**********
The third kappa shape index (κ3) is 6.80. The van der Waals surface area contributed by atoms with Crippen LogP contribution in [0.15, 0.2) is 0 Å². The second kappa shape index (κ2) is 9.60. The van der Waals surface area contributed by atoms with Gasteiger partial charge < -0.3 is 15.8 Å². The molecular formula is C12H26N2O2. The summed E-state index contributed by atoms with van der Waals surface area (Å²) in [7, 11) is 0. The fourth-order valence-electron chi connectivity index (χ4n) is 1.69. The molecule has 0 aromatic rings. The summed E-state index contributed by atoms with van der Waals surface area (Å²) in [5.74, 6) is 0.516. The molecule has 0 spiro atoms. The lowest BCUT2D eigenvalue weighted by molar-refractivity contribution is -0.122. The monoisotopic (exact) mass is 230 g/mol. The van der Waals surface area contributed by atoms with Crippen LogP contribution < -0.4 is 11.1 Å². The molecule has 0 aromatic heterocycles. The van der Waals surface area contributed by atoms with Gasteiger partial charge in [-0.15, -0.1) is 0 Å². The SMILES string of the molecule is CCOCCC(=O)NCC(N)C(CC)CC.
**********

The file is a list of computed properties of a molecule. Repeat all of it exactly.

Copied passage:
The third kappa shape index (κ3) is 6.80. The van der Waals surface area contributed by atoms with Crippen LogP contribution in [0.15, 0.2) is 0 Å². The second kappa shape index (κ2) is 9.60. The van der Waals surface area contributed by atoms with Gasteiger partial charge < -0.3 is 15.8 Å². The molecular formula is C12H26N2O2. The summed E-state index contributed by atoms with van der Waals surface area (Å²) in [7, 11) is 0. The fourth-order valence-electron chi connectivity index (χ4n) is 1.69. The molecule has 0 aromatic rings. The summed E-state index contributed by atoms with van der Waals surface area (Å²) in [5.74, 6) is 0.516. The molecule has 0 spiro atoms. The lowest BCUT2D eigenvalue weighted by molar-refractivity contribution is -0.122. The monoisotopic (exact) mass is 230 g/mol. The van der Waals surface area contributed by atoms with Crippen LogP contribution < -0.4 is 11.1 Å². The molecule has 0 aromatic heterocycles. The van der Waals surface area contributed by atoms with Gasteiger partial charge in [-0.15, -0.1) is 0 Å². The SMILES string of the molecule is CCOCCC(=O)NCC(N)C(CC)CC.